Another healthy sleep tip is to make sure your room is conducive to sleep. There are many steps you can take to create a comfortable bedroom environment:

  • Keep Your Room Dark: Sunlight, lamps, and light from electronics can all keep you awake longer than you want. Heavy curtains or blackout curtains can eliminate light from the sun or streetlights. You can also use an eye mask.
  • Lower The Temperature: A slightly cool room is generally ideal for sleep. If you live in a warm climate, it may be helpful to turn down the thermostat, use a fan, and invest in seasonally appropriate bedding.
  • Eliminate Noise: A quiet space allows you to drift off to sleep without distraction. Earplugs are a great way to block out sound. White noise machines or fans can also conceal unwanted noises.
  • Reserve the Bedroom for Sleep: To strengthen the mental association between your bed and sleeping, avoid bringing your laptop to bed. Along similar lines, if you cannot fall asleep after 20 minutes, go to another room and do a relaxing activity until you feel sleepy.

Avoid Caffeine Late in the Day

Although a cup of coffee late in the day may give you the boost you need to wrap up a project, it may also keep you up at night. Experts recommend avoiding stimulants including coffee, tea, and energy drinks four to six hours before bedtime.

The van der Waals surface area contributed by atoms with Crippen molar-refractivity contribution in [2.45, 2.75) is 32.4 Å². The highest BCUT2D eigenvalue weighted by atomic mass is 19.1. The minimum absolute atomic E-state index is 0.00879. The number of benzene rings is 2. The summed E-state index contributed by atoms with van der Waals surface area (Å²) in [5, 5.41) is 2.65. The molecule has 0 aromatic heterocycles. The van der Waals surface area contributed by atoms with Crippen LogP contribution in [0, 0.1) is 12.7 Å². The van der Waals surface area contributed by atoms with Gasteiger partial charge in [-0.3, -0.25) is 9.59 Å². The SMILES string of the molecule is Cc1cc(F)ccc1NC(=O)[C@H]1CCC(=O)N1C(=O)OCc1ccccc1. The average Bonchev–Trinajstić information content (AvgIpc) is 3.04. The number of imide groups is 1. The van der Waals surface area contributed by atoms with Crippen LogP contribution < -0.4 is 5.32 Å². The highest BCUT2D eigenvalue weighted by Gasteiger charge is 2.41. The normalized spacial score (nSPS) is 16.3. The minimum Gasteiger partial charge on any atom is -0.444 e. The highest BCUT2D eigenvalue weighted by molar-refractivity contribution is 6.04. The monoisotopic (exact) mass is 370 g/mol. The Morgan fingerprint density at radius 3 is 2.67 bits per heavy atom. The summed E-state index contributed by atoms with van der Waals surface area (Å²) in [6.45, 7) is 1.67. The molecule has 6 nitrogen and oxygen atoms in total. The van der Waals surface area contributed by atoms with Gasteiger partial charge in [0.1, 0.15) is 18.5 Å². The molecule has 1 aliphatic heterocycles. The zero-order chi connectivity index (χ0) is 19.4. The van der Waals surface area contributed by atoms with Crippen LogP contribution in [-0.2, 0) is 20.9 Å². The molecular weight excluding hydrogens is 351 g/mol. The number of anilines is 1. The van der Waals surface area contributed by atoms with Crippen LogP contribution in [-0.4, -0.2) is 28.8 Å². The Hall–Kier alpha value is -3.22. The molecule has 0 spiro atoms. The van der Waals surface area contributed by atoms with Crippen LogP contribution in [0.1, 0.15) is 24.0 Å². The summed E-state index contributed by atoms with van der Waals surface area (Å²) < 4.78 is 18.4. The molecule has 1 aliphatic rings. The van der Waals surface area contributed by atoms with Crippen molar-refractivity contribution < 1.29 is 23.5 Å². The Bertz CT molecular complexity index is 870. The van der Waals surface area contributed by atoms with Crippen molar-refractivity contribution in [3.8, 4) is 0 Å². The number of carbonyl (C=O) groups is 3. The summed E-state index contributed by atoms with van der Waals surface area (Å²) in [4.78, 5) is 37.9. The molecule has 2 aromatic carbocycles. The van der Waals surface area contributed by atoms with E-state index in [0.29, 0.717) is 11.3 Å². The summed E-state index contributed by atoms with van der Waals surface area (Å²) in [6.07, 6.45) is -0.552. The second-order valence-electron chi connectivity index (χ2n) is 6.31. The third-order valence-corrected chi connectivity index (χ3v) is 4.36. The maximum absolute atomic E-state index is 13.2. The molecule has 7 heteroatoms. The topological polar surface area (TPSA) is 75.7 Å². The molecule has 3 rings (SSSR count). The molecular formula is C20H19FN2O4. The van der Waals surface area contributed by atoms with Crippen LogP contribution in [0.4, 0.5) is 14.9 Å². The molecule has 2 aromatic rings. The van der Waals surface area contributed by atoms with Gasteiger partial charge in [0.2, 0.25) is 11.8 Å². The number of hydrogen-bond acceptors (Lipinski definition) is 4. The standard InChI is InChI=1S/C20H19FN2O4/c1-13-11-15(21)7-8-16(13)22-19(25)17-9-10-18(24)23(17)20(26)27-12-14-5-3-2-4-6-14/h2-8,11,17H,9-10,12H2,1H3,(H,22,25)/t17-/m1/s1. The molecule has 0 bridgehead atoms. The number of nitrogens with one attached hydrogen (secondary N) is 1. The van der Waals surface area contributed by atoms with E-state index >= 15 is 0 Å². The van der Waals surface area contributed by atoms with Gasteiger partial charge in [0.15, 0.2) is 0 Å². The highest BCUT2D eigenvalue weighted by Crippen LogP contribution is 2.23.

Try a Natural Sleep Aid

A number of natural sleep aids can help you fall asleep earlier:

Consult with your healthcare provider before trying a natural sleep aid. They may have suggestions specific to your sleep goals. They may also help you identify any potential sleep disorders preventing you from falling asleep early.

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About Our Editorial Team

author
Sarah Shoen

News Writer

Sarah has covered news topics for digital and print publications. She holds a degree in broadcast journalism from the University of Nevada.

author
Dr. Abhinav Singh

Sleep Physician

MD

Dr. Singh is the Medical Director of the Indiana Sleep Center. His research and clinical practice focuses on the entire myriad of sleep disorders.

About Our Editorial Team

author
Sarah Shoen

News Writer

Sarah has covered news topics for digital and print publications. She holds a degree in broadcast journalism from the University of Nevada.

author
Dr. Abhinav Singh

Sleep Physician

MD

Dr. Singh is the Medical Director of the Indiana Sleep Center. His research and clinical practice focuses on the entire myriad of sleep disorders.